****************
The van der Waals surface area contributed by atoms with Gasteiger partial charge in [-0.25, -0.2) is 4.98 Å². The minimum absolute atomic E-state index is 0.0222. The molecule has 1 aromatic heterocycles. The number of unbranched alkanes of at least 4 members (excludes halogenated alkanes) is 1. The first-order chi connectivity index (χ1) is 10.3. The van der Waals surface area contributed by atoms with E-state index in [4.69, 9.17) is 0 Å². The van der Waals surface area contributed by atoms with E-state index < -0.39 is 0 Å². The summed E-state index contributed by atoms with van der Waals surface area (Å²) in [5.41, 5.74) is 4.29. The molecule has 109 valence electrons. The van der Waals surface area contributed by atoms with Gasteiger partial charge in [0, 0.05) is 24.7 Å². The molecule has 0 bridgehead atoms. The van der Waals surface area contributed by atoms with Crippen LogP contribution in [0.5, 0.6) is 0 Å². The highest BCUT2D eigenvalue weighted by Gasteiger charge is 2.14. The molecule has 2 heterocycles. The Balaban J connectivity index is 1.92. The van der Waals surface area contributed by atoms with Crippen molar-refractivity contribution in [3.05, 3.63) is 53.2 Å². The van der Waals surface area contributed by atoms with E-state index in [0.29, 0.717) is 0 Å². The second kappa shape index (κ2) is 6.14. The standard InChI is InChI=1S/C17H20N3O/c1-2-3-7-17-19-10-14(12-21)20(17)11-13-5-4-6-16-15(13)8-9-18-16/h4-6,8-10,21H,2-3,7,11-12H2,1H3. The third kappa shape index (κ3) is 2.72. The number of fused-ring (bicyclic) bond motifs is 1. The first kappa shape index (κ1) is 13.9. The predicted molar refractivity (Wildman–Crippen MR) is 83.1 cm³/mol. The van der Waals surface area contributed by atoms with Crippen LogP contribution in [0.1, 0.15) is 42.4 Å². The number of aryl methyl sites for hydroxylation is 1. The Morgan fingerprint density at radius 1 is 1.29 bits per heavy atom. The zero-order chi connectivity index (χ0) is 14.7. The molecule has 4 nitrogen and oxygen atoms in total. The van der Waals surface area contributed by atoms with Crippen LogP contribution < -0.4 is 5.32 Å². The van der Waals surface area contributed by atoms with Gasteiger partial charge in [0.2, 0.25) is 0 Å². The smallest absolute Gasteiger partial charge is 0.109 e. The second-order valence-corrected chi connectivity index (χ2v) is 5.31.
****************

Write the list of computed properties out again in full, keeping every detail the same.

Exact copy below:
The van der Waals surface area contributed by atoms with Gasteiger partial charge in [-0.25, -0.2) is 4.98 Å². The minimum absolute atomic E-state index is 0.0222. The molecule has 1 aromatic heterocycles. The number of unbranched alkanes of at least 4 members (excludes halogenated alkanes) is 1. The first-order chi connectivity index (χ1) is 10.3. The van der Waals surface area contributed by atoms with E-state index in [4.69, 9.17) is 0 Å². The van der Waals surface area contributed by atoms with E-state index < -0.39 is 0 Å². The summed E-state index contributed by atoms with van der Waals surface area (Å²) in [5.41, 5.74) is 4.29. The molecule has 109 valence electrons. The van der Waals surface area contributed by atoms with Gasteiger partial charge in [0, 0.05) is 24.7 Å². The molecule has 0 bridgehead atoms. The van der Waals surface area contributed by atoms with Crippen LogP contribution in [0.5, 0.6) is 0 Å². The highest BCUT2D eigenvalue weighted by Gasteiger charge is 2.14. The molecule has 2 heterocycles. The Balaban J connectivity index is 1.92. The van der Waals surface area contributed by atoms with Crippen molar-refractivity contribution in [3.05, 3.63) is 53.2 Å². The van der Waals surface area contributed by atoms with E-state index in [0.29, 0.717) is 0 Å². The second kappa shape index (κ2) is 6.14. The standard InChI is InChI=1S/C17H20N3O/c1-2-3-7-17-19-10-14(12-21)20(17)11-13-5-4-6-16-15(13)8-9-18-16/h4-6,8-10,21H,2-3,7,11-12H2,1H3. The third kappa shape index (κ3) is 2.72. The number of fused-ring (bicyclic) bond motifs is 1. The first kappa shape index (κ1) is 13.9. The predicted molar refractivity (Wildman–Crippen MR) is 83.1 cm³/mol. The van der Waals surface area contributed by atoms with Crippen LogP contribution in [0.1, 0.15) is 42.4 Å². The number of aryl methyl sites for hydroxylation is 1. The Morgan fingerprint density at radius 1 is 1.29 bits per heavy atom. The zero-order chi connectivity index (χ0) is 14.7. The molecule has 4 nitrogen and oxygen atoms in total. The van der Waals surface area contributed by atoms with Crippen LogP contribution < -0.4 is 5.32 Å². The van der Waals surface area contributed by atoms with Gasteiger partial charge in [0.2, 0.25) is 0 Å². The smallest absolute Gasteiger partial charge is 0.109 e. The second-order valence-corrected chi connectivity index (χ2v) is 5.31.